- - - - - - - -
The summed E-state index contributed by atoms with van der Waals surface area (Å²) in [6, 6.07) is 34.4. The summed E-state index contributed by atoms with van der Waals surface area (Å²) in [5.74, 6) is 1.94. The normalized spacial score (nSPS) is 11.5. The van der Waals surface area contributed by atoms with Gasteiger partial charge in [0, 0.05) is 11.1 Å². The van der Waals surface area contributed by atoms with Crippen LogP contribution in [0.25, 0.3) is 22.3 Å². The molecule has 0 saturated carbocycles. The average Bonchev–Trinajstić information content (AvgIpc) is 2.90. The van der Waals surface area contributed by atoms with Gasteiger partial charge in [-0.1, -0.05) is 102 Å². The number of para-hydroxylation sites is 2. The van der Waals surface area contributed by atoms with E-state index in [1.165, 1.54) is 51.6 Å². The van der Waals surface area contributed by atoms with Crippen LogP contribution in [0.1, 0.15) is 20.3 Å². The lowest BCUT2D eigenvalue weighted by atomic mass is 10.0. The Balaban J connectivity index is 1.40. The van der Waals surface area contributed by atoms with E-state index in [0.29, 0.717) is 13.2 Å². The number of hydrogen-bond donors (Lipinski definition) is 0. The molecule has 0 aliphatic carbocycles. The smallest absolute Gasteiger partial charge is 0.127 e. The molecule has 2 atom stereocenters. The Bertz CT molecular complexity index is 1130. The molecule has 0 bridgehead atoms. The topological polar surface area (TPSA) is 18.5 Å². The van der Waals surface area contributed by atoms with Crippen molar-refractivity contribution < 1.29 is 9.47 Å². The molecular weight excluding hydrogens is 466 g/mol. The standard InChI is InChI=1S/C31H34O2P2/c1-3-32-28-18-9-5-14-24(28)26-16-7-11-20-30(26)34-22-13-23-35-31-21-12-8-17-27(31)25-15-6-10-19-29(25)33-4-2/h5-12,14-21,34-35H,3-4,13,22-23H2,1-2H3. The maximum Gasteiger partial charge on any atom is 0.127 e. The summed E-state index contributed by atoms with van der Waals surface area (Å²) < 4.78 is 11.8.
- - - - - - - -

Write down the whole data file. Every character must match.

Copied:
The summed E-state index contributed by atoms with van der Waals surface area (Å²) in [6, 6.07) is 34.4. The summed E-state index contributed by atoms with van der Waals surface area (Å²) in [5.74, 6) is 1.94. The normalized spacial score (nSPS) is 11.5. The van der Waals surface area contributed by atoms with Gasteiger partial charge in [0, 0.05) is 11.1 Å². The van der Waals surface area contributed by atoms with Crippen LogP contribution in [0.25, 0.3) is 22.3 Å². The molecule has 0 saturated carbocycles. The average Bonchev–Trinajstić information content (AvgIpc) is 2.90. The van der Waals surface area contributed by atoms with Gasteiger partial charge in [-0.1, -0.05) is 102 Å². The number of para-hydroxylation sites is 2. The van der Waals surface area contributed by atoms with E-state index in [1.165, 1.54) is 51.6 Å². The van der Waals surface area contributed by atoms with Crippen LogP contribution in [0.1, 0.15) is 20.3 Å². The lowest BCUT2D eigenvalue weighted by atomic mass is 10.0. The Balaban J connectivity index is 1.40. The van der Waals surface area contributed by atoms with E-state index in [0.29, 0.717) is 13.2 Å². The number of hydrogen-bond donors (Lipinski definition) is 0. The molecule has 0 aliphatic carbocycles. The smallest absolute Gasteiger partial charge is 0.127 e. The molecule has 2 atom stereocenters. The Bertz CT molecular complexity index is 1130. The molecule has 0 bridgehead atoms. The topological polar surface area (TPSA) is 18.5 Å². The van der Waals surface area contributed by atoms with Crippen molar-refractivity contribution < 1.29 is 9.47 Å². The molecular weight excluding hydrogens is 466 g/mol. The standard InChI is InChI=1S/C31H34O2P2/c1-3-32-28-18-9-5-14-24(28)26-16-7-11-20-30(26)34-22-13-23-35-31-21-12-8-17-27(31)25-15-6-10-19-29(25)33-4-2/h5-12,14-21,34-35H,3-4,13,22-23H2,1-2H3. The maximum Gasteiger partial charge on any atom is 0.127 e. The summed E-state index contributed by atoms with van der Waals surface area (Å²) < 4.78 is 11.8.